Finance Federal Budget ABC hit with $20 million budget cut
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ABC hit with $20 million budget cut

ABC television Australia
Josh Frydenberg and other Liberals are saying party members' demand the ABC be privatised will be ignored. Photo: ABC
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The ABC could be forced to close its Fact Check unit to endure an almost $20 million funding cut in the 2016 federal budget.

A spokesman for the ABC confirmed “there will necessarily be some changes to staffing and programming in line with the reduced allocation of funds” following Treasurer Scott Morrison’s first budget.

While the budget continued ABC’s triennial base funding allowance of $3.1 billion dollars, it cut a $60 million set funding sum given by Labor, to $41.4 million across the next three years.

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This effective dip in funding of $18.1million would likely affect the ‘Enhanced News Gathering Program’ which encompassed the ABC’s Fact Check unit, regional news services, outer-suburban bureaux, state based digital news and improved “live-linking capacity in the regions”. 

“ABC News will seek to maintain as many of the initiatives as possible, with a focus on delivering for Australians in regional and outer-suburban areas,” the ABC statement said.

ABC’s Fact Check unit specialised in verifying the claims of politicians and officials made in the media.

The shadow Communications Minister Jason Clare attacked the budget measures for the ABC via Twitter.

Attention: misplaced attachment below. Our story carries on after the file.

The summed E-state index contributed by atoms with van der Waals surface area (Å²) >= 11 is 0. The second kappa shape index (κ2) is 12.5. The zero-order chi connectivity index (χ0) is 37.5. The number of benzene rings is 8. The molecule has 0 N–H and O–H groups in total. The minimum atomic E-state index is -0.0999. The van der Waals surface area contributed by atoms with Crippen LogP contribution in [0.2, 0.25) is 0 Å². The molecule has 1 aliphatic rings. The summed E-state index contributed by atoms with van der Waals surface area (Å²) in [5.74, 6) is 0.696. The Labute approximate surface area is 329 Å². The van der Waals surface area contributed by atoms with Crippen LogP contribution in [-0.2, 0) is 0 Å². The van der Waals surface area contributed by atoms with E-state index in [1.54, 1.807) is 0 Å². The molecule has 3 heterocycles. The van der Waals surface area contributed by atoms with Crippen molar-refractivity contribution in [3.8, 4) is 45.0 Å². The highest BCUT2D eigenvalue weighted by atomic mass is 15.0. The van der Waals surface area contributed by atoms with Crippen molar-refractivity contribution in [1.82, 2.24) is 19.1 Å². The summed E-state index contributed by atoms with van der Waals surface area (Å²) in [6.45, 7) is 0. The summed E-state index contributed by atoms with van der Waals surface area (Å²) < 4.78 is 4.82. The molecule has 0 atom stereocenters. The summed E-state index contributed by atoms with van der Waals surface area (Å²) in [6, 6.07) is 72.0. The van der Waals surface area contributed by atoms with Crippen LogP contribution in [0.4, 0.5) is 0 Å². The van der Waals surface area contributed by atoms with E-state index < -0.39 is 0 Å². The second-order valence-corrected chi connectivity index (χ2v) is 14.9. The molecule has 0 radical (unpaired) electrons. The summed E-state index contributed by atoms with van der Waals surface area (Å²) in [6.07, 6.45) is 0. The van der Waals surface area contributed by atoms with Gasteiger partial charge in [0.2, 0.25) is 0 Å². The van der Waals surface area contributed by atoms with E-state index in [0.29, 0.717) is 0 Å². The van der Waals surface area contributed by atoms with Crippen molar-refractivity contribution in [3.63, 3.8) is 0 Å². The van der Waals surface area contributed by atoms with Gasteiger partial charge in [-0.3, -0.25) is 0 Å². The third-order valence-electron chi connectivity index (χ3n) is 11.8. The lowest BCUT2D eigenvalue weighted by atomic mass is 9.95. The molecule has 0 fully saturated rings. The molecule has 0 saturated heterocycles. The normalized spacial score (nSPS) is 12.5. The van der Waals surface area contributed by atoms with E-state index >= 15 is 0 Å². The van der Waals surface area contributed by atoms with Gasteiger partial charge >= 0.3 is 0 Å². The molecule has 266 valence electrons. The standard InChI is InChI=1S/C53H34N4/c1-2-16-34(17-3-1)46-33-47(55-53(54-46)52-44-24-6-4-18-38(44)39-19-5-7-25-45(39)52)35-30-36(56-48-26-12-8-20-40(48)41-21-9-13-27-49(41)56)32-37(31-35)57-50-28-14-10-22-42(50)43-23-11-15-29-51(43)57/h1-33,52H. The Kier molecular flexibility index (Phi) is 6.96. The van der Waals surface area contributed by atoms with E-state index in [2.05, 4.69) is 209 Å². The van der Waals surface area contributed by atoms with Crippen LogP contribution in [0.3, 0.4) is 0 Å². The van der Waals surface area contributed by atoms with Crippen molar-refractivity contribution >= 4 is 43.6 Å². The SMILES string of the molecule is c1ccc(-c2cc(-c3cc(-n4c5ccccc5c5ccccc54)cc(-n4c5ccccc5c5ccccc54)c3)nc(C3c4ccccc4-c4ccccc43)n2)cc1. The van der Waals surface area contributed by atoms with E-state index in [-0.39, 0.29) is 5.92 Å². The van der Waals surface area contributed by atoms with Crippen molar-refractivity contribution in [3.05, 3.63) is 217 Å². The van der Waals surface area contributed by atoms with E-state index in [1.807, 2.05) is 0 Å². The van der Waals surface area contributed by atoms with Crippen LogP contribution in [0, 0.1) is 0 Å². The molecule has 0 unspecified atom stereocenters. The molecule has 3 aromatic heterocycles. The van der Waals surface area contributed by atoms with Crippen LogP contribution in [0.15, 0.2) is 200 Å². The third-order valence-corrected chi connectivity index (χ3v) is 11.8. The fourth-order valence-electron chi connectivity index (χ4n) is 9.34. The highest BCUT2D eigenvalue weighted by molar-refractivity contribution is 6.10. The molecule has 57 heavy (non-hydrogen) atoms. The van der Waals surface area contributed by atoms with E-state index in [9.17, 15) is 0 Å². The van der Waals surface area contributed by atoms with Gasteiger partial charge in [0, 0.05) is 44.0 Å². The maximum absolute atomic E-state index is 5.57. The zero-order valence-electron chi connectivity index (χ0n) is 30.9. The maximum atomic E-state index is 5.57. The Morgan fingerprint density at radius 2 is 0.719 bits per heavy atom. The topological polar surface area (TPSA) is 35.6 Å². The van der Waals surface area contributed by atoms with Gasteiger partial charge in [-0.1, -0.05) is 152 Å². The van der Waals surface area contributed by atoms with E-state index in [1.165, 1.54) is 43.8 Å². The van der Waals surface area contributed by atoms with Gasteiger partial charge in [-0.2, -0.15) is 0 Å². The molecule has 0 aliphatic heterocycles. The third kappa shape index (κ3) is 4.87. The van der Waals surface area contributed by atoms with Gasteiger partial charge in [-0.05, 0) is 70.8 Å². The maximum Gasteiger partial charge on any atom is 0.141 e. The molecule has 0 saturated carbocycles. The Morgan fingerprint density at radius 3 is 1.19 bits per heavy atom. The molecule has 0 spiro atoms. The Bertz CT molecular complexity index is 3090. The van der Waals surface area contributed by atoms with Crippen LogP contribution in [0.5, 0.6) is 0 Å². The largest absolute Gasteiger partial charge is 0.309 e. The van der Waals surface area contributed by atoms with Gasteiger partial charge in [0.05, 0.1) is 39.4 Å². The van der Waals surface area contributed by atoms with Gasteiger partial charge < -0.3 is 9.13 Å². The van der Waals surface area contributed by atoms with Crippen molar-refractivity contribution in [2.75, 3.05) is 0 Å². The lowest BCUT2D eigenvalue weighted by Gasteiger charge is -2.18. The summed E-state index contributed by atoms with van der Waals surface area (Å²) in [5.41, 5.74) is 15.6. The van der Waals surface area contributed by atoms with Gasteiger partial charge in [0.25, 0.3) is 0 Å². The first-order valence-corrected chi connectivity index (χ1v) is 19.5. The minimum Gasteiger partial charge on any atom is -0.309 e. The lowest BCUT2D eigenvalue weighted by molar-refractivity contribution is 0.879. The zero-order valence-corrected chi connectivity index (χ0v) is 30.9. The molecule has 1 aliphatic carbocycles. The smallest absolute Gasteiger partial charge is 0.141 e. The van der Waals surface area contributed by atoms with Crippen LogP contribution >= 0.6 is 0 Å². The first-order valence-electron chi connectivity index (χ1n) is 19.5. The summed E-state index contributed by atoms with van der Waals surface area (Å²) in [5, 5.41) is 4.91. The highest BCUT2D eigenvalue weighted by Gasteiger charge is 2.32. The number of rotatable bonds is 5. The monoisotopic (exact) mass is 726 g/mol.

abc fact check
ABC’s Fact Check unit put the microscope over the accuracy of politician’s claims. Photo: ABC/Fact Check unit

“Remember the promise the night before the last election “no cuts to the ABC”? Turnbull has cut ABC again in this budget by $48.6M #auspol”, it read.

However, fellow public broadcaster SBS was happy with its 2016 budget outcome.

It was awarded an extra $6.9 million funding for 2016-17 on top of an $8.3 million funding boost across the next three years.

SBS’s managing director Michael Obeid welcomed the news, saying the funding would support SBS at a time when it was continuing to evolve through the wider media’s digital transformation.

The one year funding sum was given to cover additional revenue SBS missed out on when a bill to let it advertise more did not pass parliament.

Meantime, commercial media outlets also won in the 2016 budget.

Their license fees were cut by 25 per cent, a move which Communications Minister Mitch Fifield said would apply to the 2015-16 financial year.

“Licence fees for commercial television and radio broadcasters will be reduced to enable these broadcasters to more effectively meet the challenges of an increasingly competitive global environment and invest in Australian content,” Mr Fifield said in a statement.

“The government will consider further reductions in broadcasting licence fees later in 2016 as part of a broader package of reforms that will include consideration of the pricing of broadcasting spectrum.”

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